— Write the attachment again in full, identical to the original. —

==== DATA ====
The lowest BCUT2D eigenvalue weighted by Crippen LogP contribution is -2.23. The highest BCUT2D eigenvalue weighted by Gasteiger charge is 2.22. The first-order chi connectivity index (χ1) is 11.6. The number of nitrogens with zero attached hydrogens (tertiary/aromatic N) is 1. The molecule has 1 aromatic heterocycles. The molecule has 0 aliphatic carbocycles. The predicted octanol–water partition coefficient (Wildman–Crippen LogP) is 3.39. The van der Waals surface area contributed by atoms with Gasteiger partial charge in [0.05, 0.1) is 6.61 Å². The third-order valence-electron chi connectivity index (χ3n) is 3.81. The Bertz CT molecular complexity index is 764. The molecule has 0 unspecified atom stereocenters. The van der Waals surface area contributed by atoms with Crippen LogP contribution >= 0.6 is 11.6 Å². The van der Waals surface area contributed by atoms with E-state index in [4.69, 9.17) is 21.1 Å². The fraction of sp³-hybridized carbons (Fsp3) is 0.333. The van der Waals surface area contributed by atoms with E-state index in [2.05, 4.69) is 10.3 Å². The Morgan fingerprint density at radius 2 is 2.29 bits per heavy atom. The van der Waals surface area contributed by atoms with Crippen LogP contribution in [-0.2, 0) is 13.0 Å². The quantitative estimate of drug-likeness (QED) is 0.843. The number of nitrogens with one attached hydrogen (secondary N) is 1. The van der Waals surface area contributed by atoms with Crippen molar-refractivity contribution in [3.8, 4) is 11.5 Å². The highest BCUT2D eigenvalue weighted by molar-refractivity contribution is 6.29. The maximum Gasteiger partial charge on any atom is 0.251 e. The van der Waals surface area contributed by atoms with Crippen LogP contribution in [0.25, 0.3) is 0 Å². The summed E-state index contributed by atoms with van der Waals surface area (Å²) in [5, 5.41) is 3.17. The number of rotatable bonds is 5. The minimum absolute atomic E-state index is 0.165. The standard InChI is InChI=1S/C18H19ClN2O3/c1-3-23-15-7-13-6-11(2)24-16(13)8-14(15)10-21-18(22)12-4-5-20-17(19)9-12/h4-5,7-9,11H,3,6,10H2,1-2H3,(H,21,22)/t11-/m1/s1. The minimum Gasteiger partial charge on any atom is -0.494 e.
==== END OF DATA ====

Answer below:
The lowest BCUT2D eigenvalue weighted by Crippen LogP contribution is -2.23. The highest BCUT2D eigenvalue weighted by Gasteiger charge is 2.22. The first-order chi connectivity index (χ1) is 11.6. The number of nitrogens with zero attached hydrogens (tertiary/aromatic N) is 1. The molecule has 1 aromatic heterocycles. The molecule has 0 aliphatic carbocycles. The predicted octanol–water partition coefficient (Wildman–Crippen LogP) is 3.39. The van der Waals surface area contributed by atoms with Gasteiger partial charge in [0.05, 0.1) is 6.61 Å². The third-order valence-electron chi connectivity index (χ3n) is 3.81. The Bertz CT molecular complexity index is 764. The molecule has 0 unspecified atom stereocenters. The van der Waals surface area contributed by atoms with Crippen LogP contribution >= 0.6 is 11.6 Å². The van der Waals surface area contributed by atoms with E-state index in [4.69, 9.17) is 21.1 Å². The fraction of sp³-hybridized carbons (Fsp3) is 0.333. The van der Waals surface area contributed by atoms with E-state index in [2.05, 4.69) is 10.3 Å². The Morgan fingerprint density at radius 2 is 2.29 bits per heavy atom. The van der Waals surface area contributed by atoms with Crippen LogP contribution in [-0.2, 0) is 13.0 Å². The quantitative estimate of drug-likeness (QED) is 0.843. The number of nitrogens with one attached hydrogen (secondary N) is 1. The van der Waals surface area contributed by atoms with Crippen molar-refractivity contribution in [3.8, 4) is 11.5 Å². The highest BCUT2D eigenvalue weighted by molar-refractivity contribution is 6.29. The maximum Gasteiger partial charge on any atom is 0.251 e. The van der Waals surface area contributed by atoms with Crippen LogP contribution in [0.25, 0.3) is 0 Å². The summed E-state index contributed by atoms with van der Waals surface area (Å²) in [5, 5.41) is 3.17. The number of rotatable bonds is 5. The minimum absolute atomic E-state index is 0.165. The standard InChI is InChI=1S/C18H19ClN2O3/c1-3-23-15-7-13-6-11(2)24-16(13)8-14(15)10-21-18(22)12-4-5-20-17(19)9-12/h4-5,7-9,11H,3,6,10H2,1-2H3,(H,21,22)/t11-/m1/s1. The minimum Gasteiger partial charge on any atom is -0.494 e.